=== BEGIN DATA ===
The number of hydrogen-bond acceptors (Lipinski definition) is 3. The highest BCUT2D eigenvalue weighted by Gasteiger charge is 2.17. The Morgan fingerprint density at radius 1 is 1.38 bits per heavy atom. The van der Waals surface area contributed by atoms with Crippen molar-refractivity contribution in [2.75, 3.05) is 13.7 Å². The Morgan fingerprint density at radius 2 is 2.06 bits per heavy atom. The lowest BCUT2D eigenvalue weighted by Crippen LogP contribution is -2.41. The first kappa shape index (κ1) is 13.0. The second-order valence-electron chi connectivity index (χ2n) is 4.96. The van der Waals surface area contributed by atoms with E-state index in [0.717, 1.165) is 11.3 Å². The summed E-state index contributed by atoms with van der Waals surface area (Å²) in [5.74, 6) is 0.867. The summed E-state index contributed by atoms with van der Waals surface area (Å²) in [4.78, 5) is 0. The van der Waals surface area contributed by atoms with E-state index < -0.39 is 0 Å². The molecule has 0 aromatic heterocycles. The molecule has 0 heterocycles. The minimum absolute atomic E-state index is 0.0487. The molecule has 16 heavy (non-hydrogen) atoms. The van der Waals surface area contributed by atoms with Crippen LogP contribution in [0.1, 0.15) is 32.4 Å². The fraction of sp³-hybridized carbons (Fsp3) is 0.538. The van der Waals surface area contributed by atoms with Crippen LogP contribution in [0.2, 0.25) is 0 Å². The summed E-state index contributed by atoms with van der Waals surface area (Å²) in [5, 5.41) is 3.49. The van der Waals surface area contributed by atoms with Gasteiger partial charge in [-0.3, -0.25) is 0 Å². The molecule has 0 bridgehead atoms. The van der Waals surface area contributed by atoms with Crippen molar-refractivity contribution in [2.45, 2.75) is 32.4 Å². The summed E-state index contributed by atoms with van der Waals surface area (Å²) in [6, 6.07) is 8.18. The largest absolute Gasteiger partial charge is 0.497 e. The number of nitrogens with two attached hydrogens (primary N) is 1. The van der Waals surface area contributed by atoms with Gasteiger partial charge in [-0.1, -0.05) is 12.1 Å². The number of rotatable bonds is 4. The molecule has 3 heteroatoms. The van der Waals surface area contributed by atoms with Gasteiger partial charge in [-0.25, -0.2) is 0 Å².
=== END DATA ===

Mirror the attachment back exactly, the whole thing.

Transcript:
The number of hydrogen-bond acceptors (Lipinski definition) is 3. The highest BCUT2D eigenvalue weighted by Gasteiger charge is 2.17. The Morgan fingerprint density at radius 1 is 1.38 bits per heavy atom. The van der Waals surface area contributed by atoms with Crippen molar-refractivity contribution in [2.75, 3.05) is 13.7 Å². The Morgan fingerprint density at radius 2 is 2.06 bits per heavy atom. The lowest BCUT2D eigenvalue weighted by Crippen LogP contribution is -2.41. The first kappa shape index (κ1) is 13.0. The second-order valence-electron chi connectivity index (χ2n) is 4.96. The van der Waals surface area contributed by atoms with E-state index in [0.717, 1.165) is 11.3 Å². The summed E-state index contributed by atoms with van der Waals surface area (Å²) in [5.74, 6) is 0.867. The summed E-state index contributed by atoms with van der Waals surface area (Å²) in [4.78, 5) is 0. The van der Waals surface area contributed by atoms with E-state index < -0.39 is 0 Å². The molecule has 0 aromatic heterocycles. The molecule has 0 heterocycles. The minimum absolute atomic E-state index is 0.0487. The molecule has 16 heavy (non-hydrogen) atoms. The van der Waals surface area contributed by atoms with Crippen LogP contribution in [0.1, 0.15) is 32.4 Å². The fraction of sp³-hybridized carbons (Fsp3) is 0.538. The van der Waals surface area contributed by atoms with Crippen LogP contribution in [0.2, 0.25) is 0 Å². The summed E-state index contributed by atoms with van der Waals surface area (Å²) in [5, 5.41) is 3.49. The van der Waals surface area contributed by atoms with Gasteiger partial charge in [-0.3, -0.25) is 0 Å². The molecule has 0 bridgehead atoms. The van der Waals surface area contributed by atoms with Crippen molar-refractivity contribution in [2.45, 2.75) is 32.4 Å². The summed E-state index contributed by atoms with van der Waals surface area (Å²) in [6, 6.07) is 8.18. The largest absolute Gasteiger partial charge is 0.497 e. The number of nitrogens with two attached hydrogens (primary N) is 1. The van der Waals surface area contributed by atoms with Gasteiger partial charge in [-0.1, -0.05) is 12.1 Å². The number of rotatable bonds is 4. The molecule has 3 heteroatoms. The van der Waals surface area contributed by atoms with Gasteiger partial charge in [-0.25, -0.2) is 0 Å².